Looking for 'part-time farmers'
They go by many names and descriptions: part-time farmers, weekend farmers, secondary farmers and farmers whose off-farm jobs provide most of their income
Whatever you call them, their numbers make them a potent force: Fifty-two percent of U.S. farmers earn the majority of their income off their farm, according to the most recent U.S. Department of Agriculture statistics.
And whatever you call them, their skill, passion and dedication strengthen their communities and U.S. agriculture in general.
Agweek will profile some of the part-time farmers and ranchers who live and work in the Upper Midwest. We're looking for agriculturalists who love what they're doing on the farm — but rely on their off-farm job to pay most of their bills.
If you know of such a person (and it's fine to nominate yourself), drop us a line. Here's what we're looking for:
• The person's name
• A short description of the person's on-farm involvement and off-farm job.
• The person's contact information, ideally both a phone number and email address.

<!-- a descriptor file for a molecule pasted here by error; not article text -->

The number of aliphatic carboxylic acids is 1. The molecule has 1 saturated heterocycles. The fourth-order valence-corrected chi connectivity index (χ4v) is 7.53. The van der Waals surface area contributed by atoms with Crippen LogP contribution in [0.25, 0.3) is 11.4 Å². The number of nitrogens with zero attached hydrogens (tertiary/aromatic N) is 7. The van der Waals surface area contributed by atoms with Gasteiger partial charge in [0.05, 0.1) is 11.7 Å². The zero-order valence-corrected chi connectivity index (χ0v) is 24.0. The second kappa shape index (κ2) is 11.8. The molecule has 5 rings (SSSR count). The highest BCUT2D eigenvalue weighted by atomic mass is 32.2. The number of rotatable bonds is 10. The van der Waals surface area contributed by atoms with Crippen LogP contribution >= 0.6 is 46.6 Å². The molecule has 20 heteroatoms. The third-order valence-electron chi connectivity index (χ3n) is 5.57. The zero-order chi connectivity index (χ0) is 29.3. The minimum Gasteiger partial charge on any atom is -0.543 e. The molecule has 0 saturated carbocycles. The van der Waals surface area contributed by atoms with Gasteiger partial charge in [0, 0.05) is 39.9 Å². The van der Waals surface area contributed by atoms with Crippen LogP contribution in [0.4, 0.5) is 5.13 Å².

Please send your nominations to Jonathan Knutson by April 15. My email is email@example.com and direct phone number is 701-780-1111.
Being a part-time farmer brings special benefits, including health insurance through an off-farm job. Part-time farmers have special challenges, too, including balancing the demands of farming and off-farm job. The series will address both.
The series also will include updated statistics on the number of U.S. farmers whose primary source of income comes from off-farm jobs. Those statistics will be available in the 2017 Census of Agriculture, which is scheduled to be released this spring. The Census of Ag, conducted every five years by the National Agricultural Statistics Service, an arm of the U.S. Department of Agriculture, provides the most comprehensive information on part-time farmers.
The contributions of part-time farmers are numerous, interesting and important. Please help us tell the stories of a few of them.